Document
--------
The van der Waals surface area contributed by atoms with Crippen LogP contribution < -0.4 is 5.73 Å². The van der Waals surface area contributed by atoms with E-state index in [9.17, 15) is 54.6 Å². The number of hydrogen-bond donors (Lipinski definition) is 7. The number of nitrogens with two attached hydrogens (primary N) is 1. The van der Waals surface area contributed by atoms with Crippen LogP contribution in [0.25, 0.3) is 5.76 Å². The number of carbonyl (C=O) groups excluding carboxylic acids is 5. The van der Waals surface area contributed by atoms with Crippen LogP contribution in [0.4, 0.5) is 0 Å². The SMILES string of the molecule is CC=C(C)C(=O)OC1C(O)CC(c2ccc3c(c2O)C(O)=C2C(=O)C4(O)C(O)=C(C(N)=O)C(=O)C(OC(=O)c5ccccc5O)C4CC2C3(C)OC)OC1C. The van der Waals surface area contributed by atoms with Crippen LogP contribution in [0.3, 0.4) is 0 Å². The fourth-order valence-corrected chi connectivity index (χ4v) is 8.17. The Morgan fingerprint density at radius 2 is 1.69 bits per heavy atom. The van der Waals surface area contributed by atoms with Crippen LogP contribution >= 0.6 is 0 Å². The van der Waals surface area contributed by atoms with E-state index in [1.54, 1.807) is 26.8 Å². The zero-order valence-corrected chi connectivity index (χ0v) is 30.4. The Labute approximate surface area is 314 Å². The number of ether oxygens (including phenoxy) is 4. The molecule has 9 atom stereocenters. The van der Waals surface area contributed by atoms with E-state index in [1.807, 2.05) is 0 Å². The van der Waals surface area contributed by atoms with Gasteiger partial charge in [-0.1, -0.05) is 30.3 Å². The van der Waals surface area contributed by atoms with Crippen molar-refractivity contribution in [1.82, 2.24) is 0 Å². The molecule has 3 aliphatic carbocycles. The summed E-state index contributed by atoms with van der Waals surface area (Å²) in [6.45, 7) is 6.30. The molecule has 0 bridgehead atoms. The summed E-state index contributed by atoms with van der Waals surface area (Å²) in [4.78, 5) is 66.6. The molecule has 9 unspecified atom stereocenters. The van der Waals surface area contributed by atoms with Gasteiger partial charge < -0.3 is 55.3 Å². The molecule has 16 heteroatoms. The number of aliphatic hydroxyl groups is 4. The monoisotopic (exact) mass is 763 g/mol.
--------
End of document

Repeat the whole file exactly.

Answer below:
The van der Waals surface area contributed by atoms with Crippen LogP contribution < -0.4 is 5.73 Å². The van der Waals surface area contributed by atoms with E-state index in [9.17, 15) is 54.6 Å². The number of hydrogen-bond donors (Lipinski definition) is 7. The number of nitrogens with two attached hydrogens (primary N) is 1. The van der Waals surface area contributed by atoms with Crippen LogP contribution in [0.25, 0.3) is 5.76 Å². The number of carbonyl (C=O) groups excluding carboxylic acids is 5. The van der Waals surface area contributed by atoms with Crippen LogP contribution in [0.4, 0.5) is 0 Å². The SMILES string of the molecule is CC=C(C)C(=O)OC1C(O)CC(c2ccc3c(c2O)C(O)=C2C(=O)C4(O)C(O)=C(C(N)=O)C(=O)C(OC(=O)c5ccccc5O)C4CC2C3(C)OC)OC1C. The van der Waals surface area contributed by atoms with Crippen LogP contribution in [0.3, 0.4) is 0 Å². The fourth-order valence-corrected chi connectivity index (χ4v) is 8.17. The Morgan fingerprint density at radius 2 is 1.69 bits per heavy atom. The van der Waals surface area contributed by atoms with Crippen LogP contribution >= 0.6 is 0 Å². The van der Waals surface area contributed by atoms with E-state index in [1.54, 1.807) is 26.8 Å². The zero-order valence-corrected chi connectivity index (χ0v) is 30.4. The Labute approximate surface area is 314 Å². The number of ether oxygens (including phenoxy) is 4. The molecule has 9 atom stereocenters. The van der Waals surface area contributed by atoms with E-state index in [1.807, 2.05) is 0 Å². The van der Waals surface area contributed by atoms with Gasteiger partial charge in [-0.1, -0.05) is 30.3 Å². The van der Waals surface area contributed by atoms with Crippen molar-refractivity contribution in [1.82, 2.24) is 0 Å². The molecule has 3 aliphatic carbocycles. The summed E-state index contributed by atoms with van der Waals surface area (Å²) in [6.45, 7) is 6.30. The molecule has 0 bridgehead atoms. The summed E-state index contributed by atoms with van der Waals surface area (Å²) in [4.78, 5) is 66.6. The molecule has 9 unspecified atom stereocenters. The van der Waals surface area contributed by atoms with Gasteiger partial charge < -0.3 is 55.3 Å². The molecule has 16 heteroatoms. The number of aliphatic hydroxyl groups is 4. The monoisotopic (exact) mass is 763 g/mol.